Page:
It’s probably not a stretch to suggest the Buffalo Sabres have been disappointing this season. After a changing of the guard with coach Phil Housley and general manager Jason Botterill running the show, most fans understood there would be some rebuilding necessary.
However, few anticipated how the Sabres would completely fall apart at the seams this season, particularly on home ice. While their current 13-26-9 record is depressing enough, their 6-12-3 record at home doesn’t do justice to how poorly they played this season in front of their fans.
The icing on the cake was their recent 7-1 annihilation by the Dallas Stars at KeyBank Center. It was supposed to be a “kids day” matinee game that turned into a horror show on ice. What the heck is going on with this team?
Theories abound about why the Sabres are playing so poorly at home. This one from sportsnet.ca topped the cake for me:
“They say Kim Pegula does the firing. A 2016 NFL.com profile on her called Pegula “one of the most powerful women in American sports, and the de facto queen of Buffalo.” She referred to herself as “the Black Widow,” a moniker earned by her willingness to hand out a pink slip inside the Sabres or Bills organization. Hockey people say she makes everyone nervous. Maybe they should be.”
I have my own theory. At least it has more scientific support than assertions Kim Pegula makes people nervous, though it might seem just as ludicrous to some.
When looking at any conundrum of sorts, it’s important to “think outside the box”.
I’m not buying the theory that the pressure to perform at home is creating too much mental stress on the team. These are highly trained athletes who are used to performing under adverse conditions their entire lives.
So I asked myself what makes playing in Buffalo different than any other place?
After “processing” the issue it occurred to me some Sabres players might be suffering the same fate I did growing up in Western New York (WNY). It eventually became such an issue I eventually had to leave WNY because of it.
Seasonal Affective Disorder
Specifically, my thinking is not about the lack of light in the winter months causing major depression in hockey players in Buffalo as much as it being a contributory factor in terms of being sluggish on the ice because of fatigue and feeling less mentally alert.
According to the National Institute of Mental Health, symptoms of the Winter Pattern of Seasonal Affective Disorder include:
- Having low energy
- Weight gain
- Craving for carbohydrates
- Social withdrawal (feeling like “hibernating”)
OK, bear with me before laughing at the suggestion that “winter blues” may be contributing to the Sabres performing poorly at home. Two other important factors add additional evidence this might be a factor worth considering.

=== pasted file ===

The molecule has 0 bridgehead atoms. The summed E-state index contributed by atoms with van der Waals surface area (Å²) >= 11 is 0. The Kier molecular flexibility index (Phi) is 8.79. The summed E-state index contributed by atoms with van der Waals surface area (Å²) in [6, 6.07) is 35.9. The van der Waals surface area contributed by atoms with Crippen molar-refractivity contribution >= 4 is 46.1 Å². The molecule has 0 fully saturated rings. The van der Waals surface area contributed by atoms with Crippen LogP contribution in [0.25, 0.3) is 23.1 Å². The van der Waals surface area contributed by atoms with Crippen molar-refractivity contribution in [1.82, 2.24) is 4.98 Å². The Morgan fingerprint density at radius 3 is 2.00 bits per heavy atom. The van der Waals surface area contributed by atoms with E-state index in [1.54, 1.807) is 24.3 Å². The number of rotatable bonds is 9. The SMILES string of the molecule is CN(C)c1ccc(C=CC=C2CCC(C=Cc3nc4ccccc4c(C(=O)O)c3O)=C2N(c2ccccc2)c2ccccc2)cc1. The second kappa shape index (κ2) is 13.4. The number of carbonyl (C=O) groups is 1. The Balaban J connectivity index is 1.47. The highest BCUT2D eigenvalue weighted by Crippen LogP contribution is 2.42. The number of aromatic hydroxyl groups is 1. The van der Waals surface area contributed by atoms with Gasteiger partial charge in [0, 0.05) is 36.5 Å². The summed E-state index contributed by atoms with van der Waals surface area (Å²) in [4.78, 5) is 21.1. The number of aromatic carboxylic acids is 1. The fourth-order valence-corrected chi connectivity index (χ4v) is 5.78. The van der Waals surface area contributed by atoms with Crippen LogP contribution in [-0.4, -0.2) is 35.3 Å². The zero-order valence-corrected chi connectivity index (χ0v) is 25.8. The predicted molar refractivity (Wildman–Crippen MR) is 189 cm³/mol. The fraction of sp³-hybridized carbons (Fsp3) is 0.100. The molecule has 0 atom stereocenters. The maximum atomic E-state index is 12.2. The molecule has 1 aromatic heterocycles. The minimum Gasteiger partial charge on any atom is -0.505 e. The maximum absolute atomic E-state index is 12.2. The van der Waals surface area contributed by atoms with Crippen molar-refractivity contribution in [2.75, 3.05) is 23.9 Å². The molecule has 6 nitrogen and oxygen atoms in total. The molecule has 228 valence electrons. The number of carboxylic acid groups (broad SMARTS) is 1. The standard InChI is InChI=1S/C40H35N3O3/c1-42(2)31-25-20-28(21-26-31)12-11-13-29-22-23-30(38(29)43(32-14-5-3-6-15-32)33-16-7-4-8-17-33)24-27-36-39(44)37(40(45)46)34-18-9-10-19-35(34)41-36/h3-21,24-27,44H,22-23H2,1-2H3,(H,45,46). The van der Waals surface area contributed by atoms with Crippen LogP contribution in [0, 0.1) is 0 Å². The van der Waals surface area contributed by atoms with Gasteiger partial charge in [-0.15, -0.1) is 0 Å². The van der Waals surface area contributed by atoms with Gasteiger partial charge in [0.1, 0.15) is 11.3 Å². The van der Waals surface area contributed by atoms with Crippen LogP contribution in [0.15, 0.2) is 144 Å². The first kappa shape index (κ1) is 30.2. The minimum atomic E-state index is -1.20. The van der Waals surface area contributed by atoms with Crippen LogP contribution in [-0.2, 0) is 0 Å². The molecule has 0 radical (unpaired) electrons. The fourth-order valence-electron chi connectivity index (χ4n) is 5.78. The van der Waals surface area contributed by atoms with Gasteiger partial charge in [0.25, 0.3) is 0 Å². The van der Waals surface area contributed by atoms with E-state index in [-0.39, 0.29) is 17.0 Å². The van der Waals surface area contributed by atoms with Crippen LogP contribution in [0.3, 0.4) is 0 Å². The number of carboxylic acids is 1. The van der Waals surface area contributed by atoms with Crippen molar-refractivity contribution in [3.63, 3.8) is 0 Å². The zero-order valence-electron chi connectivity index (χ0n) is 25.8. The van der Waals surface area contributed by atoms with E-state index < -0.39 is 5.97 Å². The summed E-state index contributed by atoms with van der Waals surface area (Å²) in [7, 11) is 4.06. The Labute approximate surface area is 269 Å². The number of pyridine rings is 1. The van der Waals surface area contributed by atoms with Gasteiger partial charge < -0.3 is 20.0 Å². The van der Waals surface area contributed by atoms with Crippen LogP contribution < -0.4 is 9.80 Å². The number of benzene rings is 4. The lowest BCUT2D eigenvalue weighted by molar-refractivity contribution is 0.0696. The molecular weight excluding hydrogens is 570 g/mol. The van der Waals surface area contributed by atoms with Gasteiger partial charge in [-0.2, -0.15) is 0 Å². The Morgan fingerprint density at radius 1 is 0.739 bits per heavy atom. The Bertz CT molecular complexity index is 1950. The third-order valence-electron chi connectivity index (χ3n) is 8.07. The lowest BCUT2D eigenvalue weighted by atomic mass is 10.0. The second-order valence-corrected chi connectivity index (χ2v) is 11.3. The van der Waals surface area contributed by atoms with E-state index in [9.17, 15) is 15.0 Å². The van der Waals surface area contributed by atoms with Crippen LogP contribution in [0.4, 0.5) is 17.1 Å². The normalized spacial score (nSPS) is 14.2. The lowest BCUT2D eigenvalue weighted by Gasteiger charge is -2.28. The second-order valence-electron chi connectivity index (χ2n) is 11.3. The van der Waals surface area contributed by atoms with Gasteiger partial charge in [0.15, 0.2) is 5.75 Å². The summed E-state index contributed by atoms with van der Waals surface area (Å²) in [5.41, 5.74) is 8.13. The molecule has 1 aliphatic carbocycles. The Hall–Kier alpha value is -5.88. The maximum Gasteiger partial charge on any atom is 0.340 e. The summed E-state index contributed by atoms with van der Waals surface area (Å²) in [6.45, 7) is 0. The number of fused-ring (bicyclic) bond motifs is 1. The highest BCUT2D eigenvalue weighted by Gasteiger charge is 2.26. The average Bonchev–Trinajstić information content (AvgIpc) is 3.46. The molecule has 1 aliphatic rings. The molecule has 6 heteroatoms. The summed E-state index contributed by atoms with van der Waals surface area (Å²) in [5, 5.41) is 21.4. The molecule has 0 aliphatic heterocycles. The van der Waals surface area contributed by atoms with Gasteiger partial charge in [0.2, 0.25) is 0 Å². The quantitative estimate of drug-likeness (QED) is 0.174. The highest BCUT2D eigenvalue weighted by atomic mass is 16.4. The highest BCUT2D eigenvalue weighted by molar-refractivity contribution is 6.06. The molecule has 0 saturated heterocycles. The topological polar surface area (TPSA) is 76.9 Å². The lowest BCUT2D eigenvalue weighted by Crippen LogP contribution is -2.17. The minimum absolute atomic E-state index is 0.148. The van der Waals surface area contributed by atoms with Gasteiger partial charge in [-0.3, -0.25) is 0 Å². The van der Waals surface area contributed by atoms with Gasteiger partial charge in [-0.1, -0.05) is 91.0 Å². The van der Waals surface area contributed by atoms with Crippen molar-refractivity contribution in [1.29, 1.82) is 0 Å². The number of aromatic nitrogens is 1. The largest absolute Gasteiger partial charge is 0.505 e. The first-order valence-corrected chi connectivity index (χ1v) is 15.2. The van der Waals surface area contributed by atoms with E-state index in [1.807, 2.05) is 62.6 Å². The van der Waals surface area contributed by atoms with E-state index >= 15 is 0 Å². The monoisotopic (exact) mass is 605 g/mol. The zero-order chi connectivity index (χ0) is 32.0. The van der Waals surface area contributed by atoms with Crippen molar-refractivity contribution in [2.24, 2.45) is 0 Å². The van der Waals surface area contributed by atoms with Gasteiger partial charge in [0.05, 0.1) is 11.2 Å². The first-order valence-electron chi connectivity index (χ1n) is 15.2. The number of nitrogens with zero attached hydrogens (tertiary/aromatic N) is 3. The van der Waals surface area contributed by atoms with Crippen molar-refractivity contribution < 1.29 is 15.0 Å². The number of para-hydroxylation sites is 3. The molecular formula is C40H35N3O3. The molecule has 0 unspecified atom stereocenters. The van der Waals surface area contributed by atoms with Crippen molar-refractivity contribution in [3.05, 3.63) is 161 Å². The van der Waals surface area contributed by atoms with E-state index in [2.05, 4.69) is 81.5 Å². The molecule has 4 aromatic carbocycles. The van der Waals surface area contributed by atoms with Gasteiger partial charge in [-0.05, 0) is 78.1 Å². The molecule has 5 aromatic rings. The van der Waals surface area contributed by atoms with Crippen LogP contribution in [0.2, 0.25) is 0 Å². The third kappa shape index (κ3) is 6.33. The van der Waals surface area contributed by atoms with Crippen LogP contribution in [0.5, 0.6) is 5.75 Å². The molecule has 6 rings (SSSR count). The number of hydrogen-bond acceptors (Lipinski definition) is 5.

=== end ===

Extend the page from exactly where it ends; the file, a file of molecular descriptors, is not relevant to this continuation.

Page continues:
- People with SAD may overproduce the hormone melatonin. Darkness increases production of melatonin, which regulates sleep. As winter days become shorter, melatonin production increases, leaving people with SAD to feel sleepier and more lethargic, often with delayed circadian rhythms.
- People with SAD also may produce less Vitamin D. Vitamin D is believed to play a role in serotonin activity. Vitamin D insufficiency may be associated with clinically significant depression symptoms.
Consider a research report from Scientific American in 2009 that showed over 75% of American adults and teenagers were found to have Vitamin D deficiencies. It’s particularly bad news for African-Americans who suffer even higher levels of Vitamin D deficiency, especially if they live in northern latitudes.
The relationship between Vitamin D, seasonal affective disorder and lack of energy/decreased mental alertness remains poorly understood. What is non-existent as far as I could find in a cursory internet search was ANY research on Vitamin D levels or the effect of season affective disorder on performance in sports.
Graduate students in sports physiology need to take a look at this issue.
It will be interesting to see if the Sabres performance at home starts to pick up in mid-February as daylight increases at a faster rate. In the meantime, it wouldn’t be cost prohibitive to put full-spectrum lighting in the locker room and workout areas for players.
Also, it would be worthwhile to check players’ Vitamin D levels and treat those found to be deficient. This isn’t a complicated nor expensive process and the results could prove to be beneficial for players’ overall health and sense of well-being.
Part of what connected the dots for me on this issue came from listening to a recent episode of the John Murphy Show. At the beginning of the show, John and Donald Jones were talking about the sun shining in WNY on a cold, crisp day. They literally spent a couple minutes talking about how great it was to see the sunshine.
Several thousand people from WNY on my Twitter timeline gives ample evidence every day how the lack of light and “winter blues” wash over people in mid-January. It’s not a stretch to think some of the lethargy we are seeing on the ice from the Sabres might be caused by fatigue associated with the “winter blues”.
As crazy a this theory seems, at least there’s some scientific evidence supporting it rather than blaming the Sabres woes at home on Kim Pegula making people nervous.
Editor’s babble: I chose to write about the Sabres as my personal protest against having to endure another two week ‘love-fest’ for the New England Patriots (and no, I won’t be watching the Super Bowl for the first time since its existence). We’ll also be addressing other topics during the Bills off season. Thanks for riding along. You can find me on Twitter @RobynMundyWYO.